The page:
Mercury is having a very low, poor apparition deep in the sunset. At least it’s fairly bright at magnitude –0.2 this week, so go ahead and try. Bring binoculars. About 20 minutes after sunset, while twilight is still bright, start scanning for it just above the horizon about 15° left of due west. Good luck!
Old Farmer’s Almanac September Sky Map – https://www.almanac.com/night-sky-map-september-pegasus-measuring-sky
Goddess Month of Mala runs from 9/6 – 10/2
Celtic Tree Month of Muin/Vine Sep 2 – 29
Runic half-month of Kenaz/Ken/Kebo – September 13-27 – Ken represents a flaming torch within the royal hall, so it’s the time of the creative fire – the forge where natural materials are transmuted by the force of the human will into a mystical third, an artifact that could not otherwise come into being. The positive aspects of sexuality that are immanent in Freya and Frey come into play at this time. Nigel Pennick, The Pagan Book of Days, Destiny Books, Rochester, Vermont, USA, 1992, p. 102
©2020 M. Bartlett, Some parts separately copyright
Celtic Tree Month of Muin/Vine Sep 2 – 29 – Muin – (MUHN, like “foot”), vine – The grape (Vitis vinifera L.) is a vine growing as long as 35 m (115 feet), in open woodlands and along the edges of forests, but most commonly seen today in cultivation, as the source of wine, grape juice, and the grape juice concentrate that is so widely used as a sweetener. European grapes are extensively cultivated in North America, especially in the southwest, and an industry and an agricultural discipline are devoted to their care and the production of wine. Grapes are in the Grape family (Vitaceae).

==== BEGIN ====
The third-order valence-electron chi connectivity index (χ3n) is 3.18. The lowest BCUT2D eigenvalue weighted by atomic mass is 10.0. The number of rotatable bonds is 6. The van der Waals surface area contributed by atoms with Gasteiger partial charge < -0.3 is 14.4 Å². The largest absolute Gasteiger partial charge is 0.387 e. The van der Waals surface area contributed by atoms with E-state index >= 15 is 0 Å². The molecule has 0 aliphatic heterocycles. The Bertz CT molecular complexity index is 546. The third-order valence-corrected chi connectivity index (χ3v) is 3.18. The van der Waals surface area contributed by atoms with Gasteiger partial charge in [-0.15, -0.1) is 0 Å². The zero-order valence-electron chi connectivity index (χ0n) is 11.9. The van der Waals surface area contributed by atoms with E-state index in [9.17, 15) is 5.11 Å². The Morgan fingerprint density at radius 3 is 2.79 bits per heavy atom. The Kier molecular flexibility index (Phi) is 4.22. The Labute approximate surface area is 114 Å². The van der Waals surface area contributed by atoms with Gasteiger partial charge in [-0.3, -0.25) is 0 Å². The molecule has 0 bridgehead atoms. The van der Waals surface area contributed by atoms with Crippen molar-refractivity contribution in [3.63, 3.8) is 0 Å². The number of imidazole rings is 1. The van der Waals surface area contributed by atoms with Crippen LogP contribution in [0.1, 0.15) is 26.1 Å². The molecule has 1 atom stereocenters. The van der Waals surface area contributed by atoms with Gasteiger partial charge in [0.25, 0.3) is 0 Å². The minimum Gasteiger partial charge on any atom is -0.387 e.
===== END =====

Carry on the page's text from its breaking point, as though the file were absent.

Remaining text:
Day High Tide Height Sunrise Moon Time % Moon
~ /Low Time Feet Sunset Visible
Th 17 High 12:33 AM 8.2 6:58 AM Rise 7:03 AM 0 17
~ Low 7:08 AM -0.8 7:22 PM Set 8:02 PM
~ 17 High 1:22 PM 7.8
~ 17 Low 7:26 PM 0.5
Affirmation/Thought for the Day – If you never try you’ll never know.
~ America is a nation that conceives many odd inventions for getting somewhere but it can think of nothing to do once it gets there. – Will Rogers (1879-1935) US actor, humorist
~ Right action is about making a new start to bring about a new ending to make your ancestors proud. Kerr Cuhulain
~ All art is quite useless. – Oscar Wilde (1854-1900) Irish writer and wit
~ A toothache, or a violent passion, is not necessarily diminished by our knowledge of its causes, its character, its importance or insignificance.” – T. S. Eliot
September means its time again
for going off to school.
The days are getting shorter
and the nights are getting cool. – Anon.
We’re still not at phase two, so I have a suggestion for a ritual that’s pretty free-form. I don’t know whether you saw the first thing in yesterday’s magick section in the newsletter? (a couple of days ago….) I’ll post it below, the Harvest Salad Spell, but I’m going to suggest an expanded version of that.